Web Scraping Tutorial: Tracking Your Competitors with Price Monitoring
Greetings, data scrapers — in today’s tutorial I’m going to show you how to monitor retail prices to give you a competitive edge. We’re using a tool by Mozenda — for more info on what they’re all about, check this link out).
And feel free to watch the video as you follow along with this article:
Let’s say you have a business: tracking your competitor’s online activities has numerous advantages. Mainly, it gives you a way to compare your own pricing to the marketplace. And by tracking this information, it gives you a chance to respond to your competitor’s fluctuating prices so you can come out ahead.
Let me give you an example. Let’s say you sell Beats by Dre headphones. If you data scrape your competitors, it allows you to monitor the price fluctuations. Maybe one day they’re charging $119.99 for a set, and the next week they’re charging $109.99 for the set. If you want to keep selling a consistent volume of headphones, you’ll need to re-price your own supply of these.
With a data scraping tool we no longer have to log on every day to all these various competitor websites and see what they’re charging, write that down, and so on. With data scraping we can fire up an instance of the scraper and start creating our own price database without the inconvenience of manually writing everything down.
While there are numerous scrapers out there — and you can even create your own if you’re a developer, but it’ll take a while — today I’m using Mozenda.
This option makes things go a lot quicker. We’re going to use this scraper to gather price info and we’ll be able to monitor any changes it. The first thing we’ll do is create an Agent, which is essentially an instance of the Mozenda scraper.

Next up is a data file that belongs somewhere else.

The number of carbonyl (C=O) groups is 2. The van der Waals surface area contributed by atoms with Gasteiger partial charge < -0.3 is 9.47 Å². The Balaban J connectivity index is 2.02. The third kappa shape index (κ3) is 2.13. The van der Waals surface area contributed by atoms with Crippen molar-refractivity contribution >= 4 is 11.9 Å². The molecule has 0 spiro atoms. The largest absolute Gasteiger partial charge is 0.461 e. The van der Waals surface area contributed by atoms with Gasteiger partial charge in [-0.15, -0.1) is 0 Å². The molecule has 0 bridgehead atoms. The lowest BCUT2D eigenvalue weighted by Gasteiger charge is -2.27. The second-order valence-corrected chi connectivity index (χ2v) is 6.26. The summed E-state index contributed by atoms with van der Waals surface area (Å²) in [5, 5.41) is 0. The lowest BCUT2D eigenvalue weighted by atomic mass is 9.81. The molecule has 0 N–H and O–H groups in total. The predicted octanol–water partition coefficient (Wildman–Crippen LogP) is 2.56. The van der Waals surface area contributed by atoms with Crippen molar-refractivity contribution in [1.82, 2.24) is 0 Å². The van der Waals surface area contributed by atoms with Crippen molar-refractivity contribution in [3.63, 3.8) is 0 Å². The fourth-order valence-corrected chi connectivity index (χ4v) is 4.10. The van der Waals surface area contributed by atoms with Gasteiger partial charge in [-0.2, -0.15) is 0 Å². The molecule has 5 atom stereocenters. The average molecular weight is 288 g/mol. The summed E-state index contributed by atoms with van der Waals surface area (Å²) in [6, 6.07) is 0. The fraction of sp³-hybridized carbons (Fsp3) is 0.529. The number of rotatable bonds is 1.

Then, we’ll navigate to our competitor’s website — I’m just using one today (Best Buy) for the sake of this demo, but you can use as many competitor sites as you want. Now I’m going to type in the product I want to monitor — in this case it’s Beats Studio 3 Wireless.
Next, I click the name of the product along with the price of the product. This is a nice feature of the Mozenda scraper — you just click, do a quick select here and there, and it’s gathering your info. I’m all done, so I’ll just save the Agent so it can run on Mozenda’s web interface and create a little database for me.
But here’s the thing — this agent isn’t going to continuously monitor prices for me; that’s going to eat up a lot of my credits, burn up a lot of energy and other resources. So what I’m going to do is set up this agent to run every day at a certain time — we’ll say noon.
And then I’m going to tell the program that I want any changes to my data to be tracked. So, if the price of these headphones change, I get to see it.
I’ll click the gear icon, select Schedule Agent, select my how often I want the scrape to fire, then hit save. Now I’m all set up to track important pricing information on my competitor’s website!
So again, whether you’re a business owner needing to do research, or you’re in the research department of a larger company and your boss told you to start monitoring competitors, this style of data scraping can really help.